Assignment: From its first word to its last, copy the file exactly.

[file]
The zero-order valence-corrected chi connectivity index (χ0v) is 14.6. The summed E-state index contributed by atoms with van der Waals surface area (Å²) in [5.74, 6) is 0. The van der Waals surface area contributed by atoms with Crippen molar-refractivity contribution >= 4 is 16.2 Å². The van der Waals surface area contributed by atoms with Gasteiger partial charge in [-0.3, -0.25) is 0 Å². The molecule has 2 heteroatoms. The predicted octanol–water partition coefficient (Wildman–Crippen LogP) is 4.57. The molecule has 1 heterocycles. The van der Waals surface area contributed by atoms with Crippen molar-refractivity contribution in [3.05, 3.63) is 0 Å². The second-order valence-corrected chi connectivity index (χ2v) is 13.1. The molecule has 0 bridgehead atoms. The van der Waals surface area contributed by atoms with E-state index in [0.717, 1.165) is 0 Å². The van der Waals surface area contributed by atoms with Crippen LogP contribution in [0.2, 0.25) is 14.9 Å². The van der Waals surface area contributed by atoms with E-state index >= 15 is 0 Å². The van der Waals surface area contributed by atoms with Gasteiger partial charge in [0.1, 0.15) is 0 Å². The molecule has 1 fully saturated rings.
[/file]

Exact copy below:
The zero-order valence-corrected chi connectivity index (χ0v) is 14.6. The summed E-state index contributed by atoms with van der Waals surface area (Å²) in [5.74, 6) is 0. The van der Waals surface area contributed by atoms with Crippen molar-refractivity contribution >= 4 is 16.2 Å². The van der Waals surface area contributed by atoms with Gasteiger partial charge in [-0.3, -0.25) is 0 Å². The molecule has 2 heteroatoms. The predicted octanol–water partition coefficient (Wildman–Crippen LogP) is 4.57. The molecule has 1 heterocycles. The van der Waals surface area contributed by atoms with Crippen molar-refractivity contribution in [3.05, 3.63) is 0 Å². The second-order valence-corrected chi connectivity index (χ2v) is 13.1. The molecule has 0 bridgehead atoms. The van der Waals surface area contributed by atoms with E-state index in [0.717, 1.165) is 0 Å². The van der Waals surface area contributed by atoms with Crippen LogP contribution in [0.2, 0.25) is 14.9 Å². The van der Waals surface area contributed by atoms with E-state index >= 15 is 0 Å². The van der Waals surface area contributed by atoms with Gasteiger partial charge in [0.1, 0.15) is 0 Å². The molecule has 1 fully saturated rings.